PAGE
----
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We are entering a world where the games market is fundamentally splitting in two, like the media market of a decade ago. Back then what we now call “old media” scoffed at “new media” upstarts for giving away content, bizarre business practices, and products and services that made no sense to the wise old birds. “They’ll destroy more value than they’ll create,” was the mantra.
Well, welcome back to the future.
Today’s games market is fundamentally splitting into “Value” and “Volume” markets, both by sector and geography. The two-speed market this is creating may have more rapid and profound effects on the games market than it did on the media market, with meteoric rises for some and slow going for others.
Let’s start by defining what we mean by “Value” and “Volume.”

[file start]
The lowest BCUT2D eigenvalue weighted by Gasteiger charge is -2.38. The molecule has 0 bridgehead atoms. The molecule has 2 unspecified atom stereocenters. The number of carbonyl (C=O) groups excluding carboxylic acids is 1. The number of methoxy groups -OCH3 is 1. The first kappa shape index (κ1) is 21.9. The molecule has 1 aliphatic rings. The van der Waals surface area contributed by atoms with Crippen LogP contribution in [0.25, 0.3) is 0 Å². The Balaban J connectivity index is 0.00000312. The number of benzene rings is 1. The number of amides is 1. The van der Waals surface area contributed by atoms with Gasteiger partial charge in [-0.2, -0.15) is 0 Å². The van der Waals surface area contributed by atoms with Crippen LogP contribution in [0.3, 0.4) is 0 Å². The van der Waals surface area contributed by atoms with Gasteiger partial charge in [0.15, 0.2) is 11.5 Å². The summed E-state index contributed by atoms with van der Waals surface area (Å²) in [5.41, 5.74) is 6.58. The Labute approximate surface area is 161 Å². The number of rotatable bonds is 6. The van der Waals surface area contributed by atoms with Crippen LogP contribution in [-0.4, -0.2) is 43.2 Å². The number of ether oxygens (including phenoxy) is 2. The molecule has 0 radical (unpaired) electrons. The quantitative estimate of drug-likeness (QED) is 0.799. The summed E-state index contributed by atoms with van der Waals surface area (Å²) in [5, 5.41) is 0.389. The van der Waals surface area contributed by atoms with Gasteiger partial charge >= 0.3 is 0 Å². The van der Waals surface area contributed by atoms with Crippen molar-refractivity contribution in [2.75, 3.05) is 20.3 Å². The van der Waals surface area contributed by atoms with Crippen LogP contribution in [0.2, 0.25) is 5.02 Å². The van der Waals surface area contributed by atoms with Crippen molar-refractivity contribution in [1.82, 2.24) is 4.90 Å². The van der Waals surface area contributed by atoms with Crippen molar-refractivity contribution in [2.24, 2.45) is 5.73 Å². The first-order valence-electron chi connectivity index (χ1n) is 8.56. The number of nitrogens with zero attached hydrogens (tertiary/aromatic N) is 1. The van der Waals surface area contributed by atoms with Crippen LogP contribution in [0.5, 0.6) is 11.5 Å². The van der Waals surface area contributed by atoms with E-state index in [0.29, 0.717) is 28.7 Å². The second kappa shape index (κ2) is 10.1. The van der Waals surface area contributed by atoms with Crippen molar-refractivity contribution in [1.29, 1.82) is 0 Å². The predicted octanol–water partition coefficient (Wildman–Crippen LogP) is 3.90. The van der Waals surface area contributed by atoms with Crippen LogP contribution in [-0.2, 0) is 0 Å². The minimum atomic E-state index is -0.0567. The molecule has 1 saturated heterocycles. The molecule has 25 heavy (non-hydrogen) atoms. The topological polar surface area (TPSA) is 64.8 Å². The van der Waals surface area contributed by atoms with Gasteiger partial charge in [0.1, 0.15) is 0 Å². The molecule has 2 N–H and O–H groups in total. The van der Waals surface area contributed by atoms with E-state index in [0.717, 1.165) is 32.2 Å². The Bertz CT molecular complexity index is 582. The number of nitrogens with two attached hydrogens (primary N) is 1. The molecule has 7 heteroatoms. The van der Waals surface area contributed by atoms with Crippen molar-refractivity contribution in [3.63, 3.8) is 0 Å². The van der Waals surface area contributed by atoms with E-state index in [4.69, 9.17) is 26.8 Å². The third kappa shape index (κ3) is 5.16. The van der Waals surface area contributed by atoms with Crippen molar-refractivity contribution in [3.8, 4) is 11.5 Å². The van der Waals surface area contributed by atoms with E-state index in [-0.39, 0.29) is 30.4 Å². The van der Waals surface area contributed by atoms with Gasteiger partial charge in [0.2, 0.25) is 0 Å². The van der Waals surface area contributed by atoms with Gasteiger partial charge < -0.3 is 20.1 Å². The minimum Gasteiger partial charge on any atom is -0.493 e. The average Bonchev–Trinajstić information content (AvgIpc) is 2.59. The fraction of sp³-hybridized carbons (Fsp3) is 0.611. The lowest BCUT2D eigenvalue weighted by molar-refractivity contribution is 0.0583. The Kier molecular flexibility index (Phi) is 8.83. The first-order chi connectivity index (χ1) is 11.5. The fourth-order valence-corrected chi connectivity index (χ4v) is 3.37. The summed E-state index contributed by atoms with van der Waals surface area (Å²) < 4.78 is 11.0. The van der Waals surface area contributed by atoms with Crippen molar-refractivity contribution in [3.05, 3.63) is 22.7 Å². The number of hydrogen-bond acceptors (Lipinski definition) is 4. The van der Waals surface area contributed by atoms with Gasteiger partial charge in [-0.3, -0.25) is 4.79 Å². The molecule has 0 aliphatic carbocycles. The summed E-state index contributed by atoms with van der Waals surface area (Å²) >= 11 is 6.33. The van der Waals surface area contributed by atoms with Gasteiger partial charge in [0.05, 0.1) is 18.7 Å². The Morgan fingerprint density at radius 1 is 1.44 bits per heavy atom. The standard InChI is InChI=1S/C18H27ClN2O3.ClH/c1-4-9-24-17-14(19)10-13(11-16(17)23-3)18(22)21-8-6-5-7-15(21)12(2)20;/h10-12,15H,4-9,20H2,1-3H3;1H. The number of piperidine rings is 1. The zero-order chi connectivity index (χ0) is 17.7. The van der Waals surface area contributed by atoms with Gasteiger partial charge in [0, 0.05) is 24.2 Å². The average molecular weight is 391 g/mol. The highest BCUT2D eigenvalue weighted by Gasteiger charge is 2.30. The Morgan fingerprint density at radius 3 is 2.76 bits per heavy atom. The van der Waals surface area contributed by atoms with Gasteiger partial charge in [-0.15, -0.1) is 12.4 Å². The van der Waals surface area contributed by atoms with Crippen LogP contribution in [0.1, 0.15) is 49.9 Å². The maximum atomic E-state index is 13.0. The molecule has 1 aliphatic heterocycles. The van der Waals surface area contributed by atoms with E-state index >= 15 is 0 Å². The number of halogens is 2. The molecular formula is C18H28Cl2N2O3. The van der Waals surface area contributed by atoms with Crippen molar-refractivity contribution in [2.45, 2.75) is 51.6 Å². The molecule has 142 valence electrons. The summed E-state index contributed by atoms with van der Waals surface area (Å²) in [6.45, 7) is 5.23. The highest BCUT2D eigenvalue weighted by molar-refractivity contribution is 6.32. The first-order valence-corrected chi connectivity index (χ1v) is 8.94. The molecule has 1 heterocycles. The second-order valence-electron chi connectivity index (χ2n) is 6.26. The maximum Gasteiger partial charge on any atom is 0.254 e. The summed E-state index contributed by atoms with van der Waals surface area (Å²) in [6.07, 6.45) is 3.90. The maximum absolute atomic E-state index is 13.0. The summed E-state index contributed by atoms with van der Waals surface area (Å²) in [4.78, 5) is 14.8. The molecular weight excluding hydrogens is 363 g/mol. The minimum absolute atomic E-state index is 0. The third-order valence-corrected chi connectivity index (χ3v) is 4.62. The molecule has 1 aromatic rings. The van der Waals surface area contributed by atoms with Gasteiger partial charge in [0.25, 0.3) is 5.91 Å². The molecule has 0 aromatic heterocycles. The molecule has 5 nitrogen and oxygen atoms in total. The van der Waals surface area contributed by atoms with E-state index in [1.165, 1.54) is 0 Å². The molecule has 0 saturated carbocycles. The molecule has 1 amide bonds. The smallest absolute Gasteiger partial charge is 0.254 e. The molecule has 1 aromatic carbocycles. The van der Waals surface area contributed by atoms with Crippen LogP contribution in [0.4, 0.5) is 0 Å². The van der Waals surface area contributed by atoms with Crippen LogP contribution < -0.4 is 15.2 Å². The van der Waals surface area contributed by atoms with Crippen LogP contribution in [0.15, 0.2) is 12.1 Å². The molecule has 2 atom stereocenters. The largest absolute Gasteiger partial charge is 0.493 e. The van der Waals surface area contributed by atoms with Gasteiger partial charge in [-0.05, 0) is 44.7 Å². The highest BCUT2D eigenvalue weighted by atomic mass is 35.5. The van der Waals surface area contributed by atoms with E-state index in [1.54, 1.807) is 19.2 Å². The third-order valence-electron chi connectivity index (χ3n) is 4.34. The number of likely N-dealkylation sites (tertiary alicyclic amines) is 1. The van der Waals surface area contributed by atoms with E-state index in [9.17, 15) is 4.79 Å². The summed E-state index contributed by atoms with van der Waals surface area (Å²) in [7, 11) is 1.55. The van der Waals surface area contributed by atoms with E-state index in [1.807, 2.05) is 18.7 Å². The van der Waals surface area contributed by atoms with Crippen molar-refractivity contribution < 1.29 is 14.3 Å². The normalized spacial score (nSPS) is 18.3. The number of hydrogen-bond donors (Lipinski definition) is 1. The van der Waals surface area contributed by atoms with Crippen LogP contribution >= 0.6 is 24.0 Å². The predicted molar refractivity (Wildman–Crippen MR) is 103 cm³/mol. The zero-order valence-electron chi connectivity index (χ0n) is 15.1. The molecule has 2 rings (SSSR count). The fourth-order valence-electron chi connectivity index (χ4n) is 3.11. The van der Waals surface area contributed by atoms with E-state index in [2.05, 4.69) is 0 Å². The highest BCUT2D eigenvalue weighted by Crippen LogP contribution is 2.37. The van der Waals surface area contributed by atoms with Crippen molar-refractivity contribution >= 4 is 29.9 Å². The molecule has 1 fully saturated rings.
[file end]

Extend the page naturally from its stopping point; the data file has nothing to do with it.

Three top investment pros open up about what it takes to get your video game funded.
- Users: thousands to tens of millions
- ARPU (Average Revenue per User): $-$$$
- Costs: $ millions to tens of millions
- Operating profit: negative to 20%+
- Growth rates: negative to <10%
- Business model: unit sales, subscriptions, virtual goods
- Users: thousands to hundreds of millions
- ARPU: ¢ – $$
- Costs: $ tens of thousands to millions
- Operating profit: negative to 60%
- Growth rates: negative to 20%-100%+
- Business model: unit sales, free, virtual goods, ads
Please note that these are not hard and fast rules, so there will be exceptions (such as World of Warcraft in Retail MMO when we get to sectors). But as a way of thinking about how the games market is dividing and what it means, they are useful rules of thumb.